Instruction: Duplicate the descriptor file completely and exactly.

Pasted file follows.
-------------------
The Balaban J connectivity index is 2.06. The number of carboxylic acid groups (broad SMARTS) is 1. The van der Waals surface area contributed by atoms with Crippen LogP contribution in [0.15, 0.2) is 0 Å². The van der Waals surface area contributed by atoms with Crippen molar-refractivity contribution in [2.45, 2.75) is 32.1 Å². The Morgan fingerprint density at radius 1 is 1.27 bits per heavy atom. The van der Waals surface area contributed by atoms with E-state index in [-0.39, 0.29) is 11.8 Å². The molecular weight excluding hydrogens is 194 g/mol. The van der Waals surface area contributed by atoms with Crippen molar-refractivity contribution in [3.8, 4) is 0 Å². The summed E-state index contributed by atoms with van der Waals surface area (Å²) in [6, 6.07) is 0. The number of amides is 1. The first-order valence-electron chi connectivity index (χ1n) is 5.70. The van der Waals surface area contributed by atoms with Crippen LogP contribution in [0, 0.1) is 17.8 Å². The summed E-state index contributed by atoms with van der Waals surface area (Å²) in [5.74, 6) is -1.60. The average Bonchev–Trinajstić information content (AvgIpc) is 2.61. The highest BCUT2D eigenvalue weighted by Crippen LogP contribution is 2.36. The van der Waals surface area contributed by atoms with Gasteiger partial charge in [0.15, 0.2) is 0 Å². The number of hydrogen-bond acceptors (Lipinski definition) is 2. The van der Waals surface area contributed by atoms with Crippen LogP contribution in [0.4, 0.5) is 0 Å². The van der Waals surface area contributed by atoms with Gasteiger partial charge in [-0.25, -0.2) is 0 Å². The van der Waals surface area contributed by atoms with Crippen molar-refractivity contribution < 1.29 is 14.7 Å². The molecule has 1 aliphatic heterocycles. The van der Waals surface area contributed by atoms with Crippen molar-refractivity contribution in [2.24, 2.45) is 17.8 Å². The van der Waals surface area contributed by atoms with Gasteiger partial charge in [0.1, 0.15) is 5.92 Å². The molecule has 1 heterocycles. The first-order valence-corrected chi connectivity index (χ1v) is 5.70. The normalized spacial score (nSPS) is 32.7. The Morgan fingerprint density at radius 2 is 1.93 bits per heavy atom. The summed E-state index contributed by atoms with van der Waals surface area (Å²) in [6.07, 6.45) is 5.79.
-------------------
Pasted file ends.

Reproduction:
The Balaban J connectivity index is 2.06. The number of carboxylic acid groups (broad SMARTS) is 1. The van der Waals surface area contributed by atoms with Crippen LogP contribution in [0.15, 0.2) is 0 Å². The van der Waals surface area contributed by atoms with Crippen molar-refractivity contribution in [2.45, 2.75) is 32.1 Å². The Morgan fingerprint density at radius 1 is 1.27 bits per heavy atom. The van der Waals surface area contributed by atoms with E-state index in [-0.39, 0.29) is 11.8 Å². The molecular weight excluding hydrogens is 194 g/mol. The van der Waals surface area contributed by atoms with Crippen molar-refractivity contribution in [3.8, 4) is 0 Å². The summed E-state index contributed by atoms with van der Waals surface area (Å²) in [6, 6.07) is 0. The number of amides is 1. The first-order valence-electron chi connectivity index (χ1n) is 5.70. The van der Waals surface area contributed by atoms with Crippen LogP contribution in [0, 0.1) is 17.8 Å². The summed E-state index contributed by atoms with van der Waals surface area (Å²) in [5.74, 6) is -1.60. The average Bonchev–Trinajstić information content (AvgIpc) is 2.61. The highest BCUT2D eigenvalue weighted by Crippen LogP contribution is 2.36. The van der Waals surface area contributed by atoms with Gasteiger partial charge in [0.15, 0.2) is 0 Å². The number of hydrogen-bond acceptors (Lipinski definition) is 2. The van der Waals surface area contributed by atoms with Crippen LogP contribution in [0.4, 0.5) is 0 Å². The van der Waals surface area contributed by atoms with Gasteiger partial charge in [-0.25, -0.2) is 0 Å². The van der Waals surface area contributed by atoms with Crippen molar-refractivity contribution < 1.29 is 14.7 Å². The molecule has 1 aliphatic heterocycles. The van der Waals surface area contributed by atoms with Crippen molar-refractivity contribution in [2.24, 2.45) is 17.8 Å². The van der Waals surface area contributed by atoms with Gasteiger partial charge in [0.1, 0.15) is 5.92 Å². The molecule has 1 heterocycles. The first-order valence-corrected chi connectivity index (χ1v) is 5.70. The normalized spacial score (nSPS) is 32.7. The Morgan fingerprint density at radius 2 is 1.93 bits per heavy atom. The summed E-state index contributed by atoms with van der Waals surface area (Å²) in [6.07, 6.45) is 5.79.